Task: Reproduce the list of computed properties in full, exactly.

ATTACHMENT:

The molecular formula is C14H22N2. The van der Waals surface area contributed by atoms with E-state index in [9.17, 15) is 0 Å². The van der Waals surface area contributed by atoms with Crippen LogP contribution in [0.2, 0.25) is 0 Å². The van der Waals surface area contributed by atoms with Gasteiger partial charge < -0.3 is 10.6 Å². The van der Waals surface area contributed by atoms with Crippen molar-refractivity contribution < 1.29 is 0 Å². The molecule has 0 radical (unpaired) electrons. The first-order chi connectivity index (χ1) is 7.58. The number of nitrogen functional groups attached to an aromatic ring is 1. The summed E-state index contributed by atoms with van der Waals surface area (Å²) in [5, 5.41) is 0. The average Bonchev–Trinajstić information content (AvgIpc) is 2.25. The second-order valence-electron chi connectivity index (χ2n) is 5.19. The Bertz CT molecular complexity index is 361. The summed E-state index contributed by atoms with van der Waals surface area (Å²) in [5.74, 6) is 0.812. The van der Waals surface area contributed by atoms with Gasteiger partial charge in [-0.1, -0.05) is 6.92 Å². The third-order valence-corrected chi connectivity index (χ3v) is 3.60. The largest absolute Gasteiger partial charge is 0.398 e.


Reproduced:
The molecular formula is C14H22N2. The van der Waals surface area contributed by atoms with E-state index in [9.17, 15) is 0 Å². The van der Waals surface area contributed by atoms with Crippen LogP contribution in [0.2, 0.25) is 0 Å². The van der Waals surface area contributed by atoms with Gasteiger partial charge < -0.3 is 10.6 Å². The van der Waals surface area contributed by atoms with Crippen molar-refractivity contribution < 1.29 is 0 Å². The molecule has 0 radical (unpaired) electrons. The first-order chi connectivity index (χ1) is 7.58. The number of nitrogen functional groups attached to an aromatic ring is 1. The summed E-state index contributed by atoms with van der Waals surface area (Å²) in [5, 5.41) is 0. The average Bonchev–Trinajstić information content (AvgIpc) is 2.25. The second-order valence-electron chi connectivity index (χ2n) is 5.19. The Bertz CT molecular complexity index is 361. The summed E-state index contributed by atoms with van der Waals surface area (Å²) in [5.74, 6) is 0.812. The van der Waals surface area contributed by atoms with Gasteiger partial charge in [-0.1, -0.05) is 6.92 Å². The third-order valence-corrected chi connectivity index (χ3v) is 3.60. The largest absolute Gasteiger partial charge is 0.398 e.